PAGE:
Tag Archives: dogs

Dog training lesson, Union Square

14 Dec

Third in a series of random New York snaps:-

Union Square, I’ve discovered, seems to be a magnet for all manner of weird and wonderful happenings and people. All shades of humanity seem to congregate here: the down-and-outs and the drunks lounging around, the bourgeois Manhattanites doing their farmers’ market shopping (scoff from this writer who has lived in Paris and knows what real farmers’ markets look like), the clickety-click of the high-heeled, sleek New York businesswomen, the ageing rock stars busking away.

And then, of course, there are the anxiously earnest dog-owners of New York City who gather at Union Square with their canine charges, to be taught the art of taming their beasts:

Note the variety of canine, as well as human, breeds that make up the class, all of whom look faintly sheepish:

Interloper disrupts class, teacher not happy:

Dogs learn how to sit still – note grey dog not following teacher’s instructions:

Dogs get a pat on the back:

Manhattanite doggy tails continued

11 Oct

To get down off my geo-political-Middle-Eastern-crisis high horse of my last post back to the more mundane (but arguably, no less important) matters of the idiosyncrasies of the fine canine population of Manhattan Island…

Spotted today on E. 86th St:

A Manhattanite woman species trotting-tottering along with a pink (yes, pink) poodle in tow.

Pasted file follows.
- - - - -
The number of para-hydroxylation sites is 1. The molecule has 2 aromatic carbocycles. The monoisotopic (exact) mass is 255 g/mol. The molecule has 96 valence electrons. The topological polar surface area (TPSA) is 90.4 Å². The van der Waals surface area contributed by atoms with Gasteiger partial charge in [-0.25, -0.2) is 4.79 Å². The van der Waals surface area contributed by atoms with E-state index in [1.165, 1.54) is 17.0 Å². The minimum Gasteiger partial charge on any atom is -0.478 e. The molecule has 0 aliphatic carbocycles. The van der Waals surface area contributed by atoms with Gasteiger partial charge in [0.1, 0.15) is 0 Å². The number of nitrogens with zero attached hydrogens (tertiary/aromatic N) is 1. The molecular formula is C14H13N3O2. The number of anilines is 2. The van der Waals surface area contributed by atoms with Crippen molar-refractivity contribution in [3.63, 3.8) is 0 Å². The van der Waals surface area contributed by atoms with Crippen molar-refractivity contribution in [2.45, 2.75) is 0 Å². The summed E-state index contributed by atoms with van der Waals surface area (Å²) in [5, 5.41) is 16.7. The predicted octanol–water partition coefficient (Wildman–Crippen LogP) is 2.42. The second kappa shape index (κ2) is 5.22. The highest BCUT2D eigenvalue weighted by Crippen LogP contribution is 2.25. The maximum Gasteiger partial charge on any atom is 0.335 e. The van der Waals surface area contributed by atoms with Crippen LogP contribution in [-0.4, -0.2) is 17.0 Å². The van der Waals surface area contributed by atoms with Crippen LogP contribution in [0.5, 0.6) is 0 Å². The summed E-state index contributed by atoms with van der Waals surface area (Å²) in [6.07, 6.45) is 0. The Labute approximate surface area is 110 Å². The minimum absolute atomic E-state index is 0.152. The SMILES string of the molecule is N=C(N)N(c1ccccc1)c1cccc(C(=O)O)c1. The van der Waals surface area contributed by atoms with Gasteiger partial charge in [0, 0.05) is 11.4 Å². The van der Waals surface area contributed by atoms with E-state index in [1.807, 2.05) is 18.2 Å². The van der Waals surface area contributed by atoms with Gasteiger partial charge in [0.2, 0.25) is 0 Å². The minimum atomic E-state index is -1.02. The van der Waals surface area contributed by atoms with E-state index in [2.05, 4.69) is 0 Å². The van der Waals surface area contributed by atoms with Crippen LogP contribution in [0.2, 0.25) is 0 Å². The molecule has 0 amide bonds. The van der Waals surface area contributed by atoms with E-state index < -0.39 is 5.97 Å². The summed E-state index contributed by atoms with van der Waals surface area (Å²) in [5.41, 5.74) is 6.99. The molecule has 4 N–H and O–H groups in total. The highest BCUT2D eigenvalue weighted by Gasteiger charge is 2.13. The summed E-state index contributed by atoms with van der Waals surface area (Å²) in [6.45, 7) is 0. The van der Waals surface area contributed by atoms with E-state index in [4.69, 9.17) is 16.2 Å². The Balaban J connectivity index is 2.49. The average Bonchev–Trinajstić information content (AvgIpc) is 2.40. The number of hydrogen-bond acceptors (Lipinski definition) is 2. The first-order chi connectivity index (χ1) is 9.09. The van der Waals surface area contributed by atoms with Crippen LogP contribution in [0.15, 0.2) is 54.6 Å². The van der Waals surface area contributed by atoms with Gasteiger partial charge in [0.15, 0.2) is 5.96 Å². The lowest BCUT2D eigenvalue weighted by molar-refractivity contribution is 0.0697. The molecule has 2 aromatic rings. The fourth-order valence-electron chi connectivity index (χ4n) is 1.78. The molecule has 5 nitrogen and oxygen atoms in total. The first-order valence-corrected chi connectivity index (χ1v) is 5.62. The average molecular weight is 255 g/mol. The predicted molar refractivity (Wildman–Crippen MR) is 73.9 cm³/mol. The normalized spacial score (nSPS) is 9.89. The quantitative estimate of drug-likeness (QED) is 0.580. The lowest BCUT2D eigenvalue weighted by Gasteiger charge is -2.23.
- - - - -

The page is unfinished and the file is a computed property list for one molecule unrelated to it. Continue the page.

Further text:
Said pink poodle was pink, a baby-pink shade of pink.

No, not a pink coat placed on top of its furry fluff, but actual furry fluff dyed pink.

Said pink poodle was clad in a very fetching, sparkling diamante collar, and to top it all off, a shiny red bow in its ‘hair’ (that is, the excess furry fluff on top of its little poodly head was tied up into a ‘poodle-pony tail”).

Dog in pram, that’s what’s next

15 Sep

So in response to my cry to heaven in my last post as to “whatever next” after discovering Americans celebrate bark mitzvas for their dogs, my answer was revealed to me today as I was walking with a friend near Central Park, when I found myself crossing paths with a funny smiley lady walking past us pushing a fluffy cute white dog in its very own buggy/stroller.

Funnily enough, I had already once noticed another Manhattanite doing the same thing but had obviously assumed at the time that she had put her canine charge in her (human) baby’s buggy and said baby was elsewhere/grown-up etc.

But on closer inspection today, I noticed that the buggy/pram/stroller was specifically designed for a small dog rather than a small person. It even had a large paw-print design on the front, which only served to confirm my suspicions. The doggy woggy in question looked very content and relaxed as it was being pushed along the street.

Its owner called out to me on seeing my look of incredulity: “He can walk too!”

And yes, of course I had to Google ‘dog stroller’ to see what would come up online and yes, of course, there are plenty of tailor-made websites specifically designed for all your dog stroller needs. Here’s one example: justpetstrollers.com

So now you know what to do and where to go if your dog gets tired walking using the time-honoured method of its own four trotters.

Bark Mitzvahs, Bar Miaowtzvahs, whatever next?

30 Aug

Whenever I think America has reached the outermost limits of exaggeration, it hops (or staggers) over the perimeter fence and takes its exaggerations into a new, ever-more-hyperbolic realm of hyper-reality.